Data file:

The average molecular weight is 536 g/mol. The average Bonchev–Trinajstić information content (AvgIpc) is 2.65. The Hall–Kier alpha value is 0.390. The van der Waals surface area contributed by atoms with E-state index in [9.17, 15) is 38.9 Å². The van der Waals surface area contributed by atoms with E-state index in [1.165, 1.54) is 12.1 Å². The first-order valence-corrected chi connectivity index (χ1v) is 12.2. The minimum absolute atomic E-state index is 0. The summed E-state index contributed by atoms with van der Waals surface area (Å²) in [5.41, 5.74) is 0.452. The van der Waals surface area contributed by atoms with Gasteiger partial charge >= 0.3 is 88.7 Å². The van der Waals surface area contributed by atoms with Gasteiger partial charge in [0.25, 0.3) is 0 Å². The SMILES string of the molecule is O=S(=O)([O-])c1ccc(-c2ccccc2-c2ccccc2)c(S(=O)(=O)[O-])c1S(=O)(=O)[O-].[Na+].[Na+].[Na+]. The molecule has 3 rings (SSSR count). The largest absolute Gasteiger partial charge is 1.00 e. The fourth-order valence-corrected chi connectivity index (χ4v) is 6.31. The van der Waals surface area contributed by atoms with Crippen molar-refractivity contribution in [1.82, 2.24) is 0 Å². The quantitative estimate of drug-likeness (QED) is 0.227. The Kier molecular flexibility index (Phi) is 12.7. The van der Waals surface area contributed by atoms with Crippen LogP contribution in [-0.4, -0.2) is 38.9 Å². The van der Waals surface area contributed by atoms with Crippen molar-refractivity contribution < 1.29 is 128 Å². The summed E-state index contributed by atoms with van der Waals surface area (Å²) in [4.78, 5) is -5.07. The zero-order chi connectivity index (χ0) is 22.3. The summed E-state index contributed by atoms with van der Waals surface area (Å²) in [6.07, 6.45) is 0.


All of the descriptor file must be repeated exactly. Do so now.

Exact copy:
The average molecular weight is 536 g/mol. The average Bonchev–Trinajstić information content (AvgIpc) is 2.65. The Hall–Kier alpha value is 0.390. The van der Waals surface area contributed by atoms with E-state index in [9.17, 15) is 38.9 Å². The van der Waals surface area contributed by atoms with E-state index in [1.165, 1.54) is 12.1 Å². The first-order valence-corrected chi connectivity index (χ1v) is 12.2. The minimum absolute atomic E-state index is 0. The summed E-state index contributed by atoms with van der Waals surface area (Å²) in [5.41, 5.74) is 0.452. The van der Waals surface area contributed by atoms with Gasteiger partial charge >= 0.3 is 88.7 Å². The van der Waals surface area contributed by atoms with Gasteiger partial charge in [0.25, 0.3) is 0 Å². The SMILES string of the molecule is O=S(=O)([O-])c1ccc(-c2ccccc2-c2ccccc2)c(S(=O)(=O)[O-])c1S(=O)(=O)[O-].[Na+].[Na+].[Na+]. The molecule has 3 rings (SSSR count). The largest absolute Gasteiger partial charge is 1.00 e. The fourth-order valence-corrected chi connectivity index (χ4v) is 6.31. The van der Waals surface area contributed by atoms with Crippen molar-refractivity contribution in [1.82, 2.24) is 0 Å². The quantitative estimate of drug-likeness (QED) is 0.227. The Kier molecular flexibility index (Phi) is 12.7. The van der Waals surface area contributed by atoms with Crippen LogP contribution in [-0.4, -0.2) is 38.9 Å². The van der Waals surface area contributed by atoms with Crippen molar-refractivity contribution < 1.29 is 128 Å². The summed E-state index contributed by atoms with van der Waals surface area (Å²) in [4.78, 5) is -5.07. The zero-order chi connectivity index (χ0) is 22.3. The summed E-state index contributed by atoms with van der Waals surface area (Å²) in [6.07, 6.45) is 0.